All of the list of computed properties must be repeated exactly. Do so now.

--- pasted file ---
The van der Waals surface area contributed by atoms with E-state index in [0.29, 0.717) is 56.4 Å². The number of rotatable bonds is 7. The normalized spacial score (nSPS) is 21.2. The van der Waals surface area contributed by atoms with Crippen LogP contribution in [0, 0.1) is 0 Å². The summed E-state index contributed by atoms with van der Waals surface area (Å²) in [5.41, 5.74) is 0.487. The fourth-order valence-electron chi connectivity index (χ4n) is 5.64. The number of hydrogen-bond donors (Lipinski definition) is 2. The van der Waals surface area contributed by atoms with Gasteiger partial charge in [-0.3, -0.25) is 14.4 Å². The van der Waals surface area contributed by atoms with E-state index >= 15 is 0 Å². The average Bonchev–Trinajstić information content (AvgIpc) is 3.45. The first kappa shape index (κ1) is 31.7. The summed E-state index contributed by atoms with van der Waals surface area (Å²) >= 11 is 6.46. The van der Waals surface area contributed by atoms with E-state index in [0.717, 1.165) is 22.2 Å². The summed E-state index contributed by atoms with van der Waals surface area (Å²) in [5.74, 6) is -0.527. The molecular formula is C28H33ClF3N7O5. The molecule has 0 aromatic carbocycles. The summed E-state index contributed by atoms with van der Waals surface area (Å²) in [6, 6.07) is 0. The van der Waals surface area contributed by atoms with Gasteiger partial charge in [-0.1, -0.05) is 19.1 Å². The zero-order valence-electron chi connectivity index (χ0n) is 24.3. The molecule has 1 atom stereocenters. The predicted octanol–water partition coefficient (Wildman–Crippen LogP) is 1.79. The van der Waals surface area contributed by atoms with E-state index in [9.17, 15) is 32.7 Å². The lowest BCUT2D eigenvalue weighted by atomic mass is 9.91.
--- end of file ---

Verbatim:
The van der Waals surface area contributed by atoms with E-state index in [0.29, 0.717) is 56.4 Å². The number of rotatable bonds is 7. The normalized spacial score (nSPS) is 21.2. The van der Waals surface area contributed by atoms with Crippen LogP contribution in [0, 0.1) is 0 Å². The summed E-state index contributed by atoms with van der Waals surface area (Å²) in [5.41, 5.74) is 0.487. The fourth-order valence-electron chi connectivity index (χ4n) is 5.64. The number of hydrogen-bond donors (Lipinski definition) is 2. The van der Waals surface area contributed by atoms with Gasteiger partial charge in [-0.3, -0.25) is 14.4 Å². The van der Waals surface area contributed by atoms with E-state index >= 15 is 0 Å². The average Bonchev–Trinajstić information content (AvgIpc) is 3.45. The first kappa shape index (κ1) is 31.7. The summed E-state index contributed by atoms with van der Waals surface area (Å²) >= 11 is 6.46. The van der Waals surface area contributed by atoms with E-state index in [0.717, 1.165) is 22.2 Å². The summed E-state index contributed by atoms with van der Waals surface area (Å²) in [5.74, 6) is -0.527. The molecular formula is C28H33ClF3N7O5. The molecule has 0 aromatic carbocycles. The summed E-state index contributed by atoms with van der Waals surface area (Å²) in [6, 6.07) is 0. The van der Waals surface area contributed by atoms with Gasteiger partial charge in [-0.1, -0.05) is 19.1 Å². The zero-order valence-electron chi connectivity index (χ0n) is 24.3. The molecule has 1 atom stereocenters. The predicted octanol–water partition coefficient (Wildman–Crippen LogP) is 1.79. The van der Waals surface area contributed by atoms with E-state index in [9.17, 15) is 32.7 Å². The lowest BCUT2D eigenvalue weighted by atomic mass is 9.91.